Indiana Jones and the Kingdom of the Crystal Skull
|Indiana Jones and the
Kingdom of the Crystal Skull
Theatrical release poster designed by Drew Struzan
|Directed by||Steven Spielberg|
|Produced by||Frank Marshall|
|Screenplay by||David Koepp|
|Story by||George Lucas
|Music by||John Williams|
|Edited by||Michael Kahn|
|Distributed by||Paramount Pictures|
|Running time||121 minutes|
Indiana Jones and the Kingdom of the Crystal Skull is a 2008 American science fiction adventure film. It is the fourth film in the Indiana Jones series, created by George Lucas and directed by Steven Spielberg. Released nineteen years after the previous film, the film acknowledges the age of its star Harrison Ford by being set in 1957. It pays tribute to the science fiction B-movies of the era, pitting Indiana Jones against Soviet agents—led by Irina Spalko (Cate Blanchett)— searching for a telepathic crystal skull. Indiana is aided by his former lover Marion Ravenwood (Karen Allen) and son Mutt Williams (Shia LaBeouf). Ray Winstone, John Hurt and Jim Broadbent are also part of the supporting cast.
Screenwriters Jeb Stuart, Jeffrey Boam, Frank Darabont, and Jeff Nathanson wrote drafts before David Koepp's script satisfied the producers. Shooting began on June 18, 2007 and took place in various locations including New Mexico; New Haven, Connecticut; Hawaii; and Fresno, California, as well as on sound stages in Los Angeles, California. To keep aesthetic continuity with the previous films, the crew relied on traditional stunt work instead of computer-generated stunt doubles, and cinematographer Janusz Kamiński studied Douglas Slocombe's style from the previous films.
The film premiered at the 2008 Cannes Film Festival on May 18, 2008, and was released worldwide on May 22, 2008 to generally positive reviews, though audience reception was judged to be more mixed. It was also a financial success, grossing over $786 million worldwide, becoming the franchise's highest-grossing film when not adjusted for inflation, and the second highest-grossing film of 2008. Marketing relied heavily on the public's nostalgia for the series, with products taking inspiration from all four films.
In 1957 during the Cold War, World War II veteran Indiana Jones and his partner George "Mac" McHale are kidnapped by Soviet agents under Colonel Dr. Irina Spalko. The Soviets infiltrate a warehouse labeled "Warehouse 51" in Nevada and force Jones to locate a non-human corpse having a crystal skull, recovered ten years earlier. Upon its discovery, Mac reveals he is a double agent working for the Soviets. But Jones escapes, unsuccessfully attempts to retrieve the skull, and in a fight with Spalko's sadistic Colonel Antonin Dovchenko they both fall onto a rocket sled, which ignites and speeds them away. Jones staggers away and, still pursued, arrives in a model town at the Nevada Test Site, minutes before an atomic bomb test, and takes shelter in a lead-lined refrigerator. Jones is rescued, decontaminated, and arrested by FBI agents, who suspect him of working for the Soviets; and though freed on the recommendation of General Ross, who vouches for him, he is put on indefinite leave of absence from Marshall College.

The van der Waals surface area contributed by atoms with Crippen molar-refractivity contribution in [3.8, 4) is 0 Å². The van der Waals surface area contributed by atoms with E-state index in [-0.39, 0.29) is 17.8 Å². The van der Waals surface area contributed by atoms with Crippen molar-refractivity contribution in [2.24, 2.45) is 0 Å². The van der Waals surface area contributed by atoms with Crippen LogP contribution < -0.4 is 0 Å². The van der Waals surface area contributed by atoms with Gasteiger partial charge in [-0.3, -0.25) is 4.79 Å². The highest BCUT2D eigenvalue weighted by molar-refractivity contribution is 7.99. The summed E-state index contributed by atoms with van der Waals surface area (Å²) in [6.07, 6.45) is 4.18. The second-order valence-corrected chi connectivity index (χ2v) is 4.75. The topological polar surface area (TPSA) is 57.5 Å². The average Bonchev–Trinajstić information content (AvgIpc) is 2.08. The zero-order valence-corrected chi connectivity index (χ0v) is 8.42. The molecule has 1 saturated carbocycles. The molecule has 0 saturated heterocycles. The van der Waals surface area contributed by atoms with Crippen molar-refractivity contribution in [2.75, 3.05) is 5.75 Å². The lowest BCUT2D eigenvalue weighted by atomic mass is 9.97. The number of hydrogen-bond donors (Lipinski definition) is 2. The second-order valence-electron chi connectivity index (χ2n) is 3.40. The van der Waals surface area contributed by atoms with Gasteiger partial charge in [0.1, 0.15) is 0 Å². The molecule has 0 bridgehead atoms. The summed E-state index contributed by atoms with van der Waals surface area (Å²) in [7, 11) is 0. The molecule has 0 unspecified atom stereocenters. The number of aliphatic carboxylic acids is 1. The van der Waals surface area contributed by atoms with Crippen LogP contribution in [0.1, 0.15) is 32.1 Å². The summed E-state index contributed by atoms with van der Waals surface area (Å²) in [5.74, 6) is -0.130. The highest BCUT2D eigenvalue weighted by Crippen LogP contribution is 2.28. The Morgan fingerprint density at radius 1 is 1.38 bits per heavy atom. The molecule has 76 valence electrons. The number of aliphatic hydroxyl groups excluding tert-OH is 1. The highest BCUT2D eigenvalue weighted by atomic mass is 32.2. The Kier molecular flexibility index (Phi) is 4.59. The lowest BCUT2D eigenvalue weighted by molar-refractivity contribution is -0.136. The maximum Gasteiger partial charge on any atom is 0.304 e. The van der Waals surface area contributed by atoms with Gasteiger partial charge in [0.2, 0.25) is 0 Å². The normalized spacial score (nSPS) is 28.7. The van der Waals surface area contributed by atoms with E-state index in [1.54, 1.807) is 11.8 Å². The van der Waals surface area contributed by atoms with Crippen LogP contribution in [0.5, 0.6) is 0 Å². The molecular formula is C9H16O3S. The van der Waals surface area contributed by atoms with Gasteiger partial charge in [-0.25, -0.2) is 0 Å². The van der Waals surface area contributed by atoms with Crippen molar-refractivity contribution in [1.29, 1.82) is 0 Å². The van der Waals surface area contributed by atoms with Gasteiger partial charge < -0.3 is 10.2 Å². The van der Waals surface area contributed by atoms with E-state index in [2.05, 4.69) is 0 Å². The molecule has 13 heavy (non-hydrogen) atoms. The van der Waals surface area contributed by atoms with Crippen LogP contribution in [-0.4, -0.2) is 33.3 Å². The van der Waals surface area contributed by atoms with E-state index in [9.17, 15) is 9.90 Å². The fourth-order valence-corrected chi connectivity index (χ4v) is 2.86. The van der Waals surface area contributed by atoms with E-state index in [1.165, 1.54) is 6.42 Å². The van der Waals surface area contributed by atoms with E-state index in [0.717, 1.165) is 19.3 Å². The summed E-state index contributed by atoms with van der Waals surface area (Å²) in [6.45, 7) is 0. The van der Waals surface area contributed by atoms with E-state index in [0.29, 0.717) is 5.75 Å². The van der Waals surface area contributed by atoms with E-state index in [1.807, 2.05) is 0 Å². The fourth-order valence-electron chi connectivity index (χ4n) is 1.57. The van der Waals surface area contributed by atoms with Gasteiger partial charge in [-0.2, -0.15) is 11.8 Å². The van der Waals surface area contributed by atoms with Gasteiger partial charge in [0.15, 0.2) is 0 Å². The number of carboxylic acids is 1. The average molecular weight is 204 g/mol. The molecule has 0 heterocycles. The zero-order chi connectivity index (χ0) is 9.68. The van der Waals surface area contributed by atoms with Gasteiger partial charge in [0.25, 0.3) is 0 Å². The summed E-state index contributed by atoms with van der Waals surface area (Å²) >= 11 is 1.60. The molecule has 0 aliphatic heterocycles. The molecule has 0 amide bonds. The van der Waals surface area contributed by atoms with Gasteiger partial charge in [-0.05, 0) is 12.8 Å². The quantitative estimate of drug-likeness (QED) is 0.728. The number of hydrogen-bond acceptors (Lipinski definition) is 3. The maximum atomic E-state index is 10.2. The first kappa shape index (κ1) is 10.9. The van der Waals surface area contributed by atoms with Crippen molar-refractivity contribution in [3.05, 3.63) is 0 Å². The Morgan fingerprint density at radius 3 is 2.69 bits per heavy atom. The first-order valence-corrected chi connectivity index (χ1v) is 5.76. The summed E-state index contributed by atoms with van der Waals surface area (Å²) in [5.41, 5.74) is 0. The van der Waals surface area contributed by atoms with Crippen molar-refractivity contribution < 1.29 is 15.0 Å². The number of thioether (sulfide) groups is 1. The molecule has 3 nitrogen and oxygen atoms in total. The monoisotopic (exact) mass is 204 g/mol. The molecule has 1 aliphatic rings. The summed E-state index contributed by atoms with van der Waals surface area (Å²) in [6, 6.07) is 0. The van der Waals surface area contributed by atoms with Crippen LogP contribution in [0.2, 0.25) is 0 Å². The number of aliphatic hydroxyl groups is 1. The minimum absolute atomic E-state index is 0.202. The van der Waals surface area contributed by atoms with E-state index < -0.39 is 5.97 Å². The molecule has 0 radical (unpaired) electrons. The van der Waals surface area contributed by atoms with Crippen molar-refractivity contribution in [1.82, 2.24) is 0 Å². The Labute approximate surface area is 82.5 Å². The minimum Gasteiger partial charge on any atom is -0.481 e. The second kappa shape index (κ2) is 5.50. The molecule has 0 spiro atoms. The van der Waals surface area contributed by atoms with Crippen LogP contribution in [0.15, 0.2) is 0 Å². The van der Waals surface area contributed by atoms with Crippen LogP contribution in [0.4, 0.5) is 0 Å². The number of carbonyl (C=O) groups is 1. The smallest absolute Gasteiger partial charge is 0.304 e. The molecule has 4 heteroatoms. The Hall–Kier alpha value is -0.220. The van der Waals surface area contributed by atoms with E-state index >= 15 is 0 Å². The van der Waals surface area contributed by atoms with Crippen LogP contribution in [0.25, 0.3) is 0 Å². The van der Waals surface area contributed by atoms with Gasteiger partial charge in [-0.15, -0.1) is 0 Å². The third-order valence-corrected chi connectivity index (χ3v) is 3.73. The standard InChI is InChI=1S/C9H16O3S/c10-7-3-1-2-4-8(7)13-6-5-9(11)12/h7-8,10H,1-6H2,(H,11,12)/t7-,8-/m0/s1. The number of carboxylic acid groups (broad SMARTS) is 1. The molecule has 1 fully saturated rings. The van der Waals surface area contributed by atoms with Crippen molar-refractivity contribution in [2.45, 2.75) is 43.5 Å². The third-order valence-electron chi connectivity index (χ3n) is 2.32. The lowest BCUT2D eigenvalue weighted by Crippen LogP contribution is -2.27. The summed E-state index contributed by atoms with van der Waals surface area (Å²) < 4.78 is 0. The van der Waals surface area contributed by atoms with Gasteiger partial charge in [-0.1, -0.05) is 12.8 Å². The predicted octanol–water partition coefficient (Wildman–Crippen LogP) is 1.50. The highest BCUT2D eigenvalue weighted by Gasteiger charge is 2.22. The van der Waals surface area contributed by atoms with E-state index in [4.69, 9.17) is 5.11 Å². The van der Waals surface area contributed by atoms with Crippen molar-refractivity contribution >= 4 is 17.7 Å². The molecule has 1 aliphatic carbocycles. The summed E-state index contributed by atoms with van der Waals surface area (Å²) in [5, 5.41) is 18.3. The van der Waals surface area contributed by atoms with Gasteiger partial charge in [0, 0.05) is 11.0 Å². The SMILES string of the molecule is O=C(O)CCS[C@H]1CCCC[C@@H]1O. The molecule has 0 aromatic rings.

Jones is approached by greaser Henry "Mutt" Williams, who tells him that Harold Oxley had found a crystal skull in Peru, suffered a mental breakdown, and was later kidnapped. In return, Jones tells Mutt about the legend of crystal skulls found in Akator. Mutt gives Jones a letter from his mother, who is also held captive, containing a riddle written by Oxley in an ancient Native American language. KGB agents try to take the letter, but Jones and Mutt evade them and reach Peru. At the local psychiatric hospital, Oxley's scribbles on the walls and floor of his cell lead them to the grave of Francisco de Orellana, a Conquistador searching for Akator. They discover the skull at the grave, with Jones reasoning that Oxley had returned it there.
On leaving the grave site, Jones and Mutt are captured by the Soviets and taken to their camp in the Amazon jungle, where they find Oxley and Mutt's mother, Marion Ravenwood, who later reveals that Mutt is Jones' son, Henry Jones III. Mac claims to the bound and restrained Jones he is really a CIA double-agent to regain Jones' trust. Spalko believes that the crystal skull belongs to an alien life form and holds great psychic power, and the possibility that finding more skulls in Akator will grant the Soviets the advantage of psychic warfare. Oxley's utterances being incomprehensible, from looking into the skull's eyes too long, Spalko uses the skull on Jones to enable him to understand Oxley and identify a route to Akator. Jones and his four allies escape with the skull into the Amazon, elude giant ants, and survive three waterfalls in a duck boat. Jones and Oxley then identify a rock formation that leads them to Akator, unaware that Mac is still loyal to Spalko and has been dropping transceivers to allow the Soviets to track them.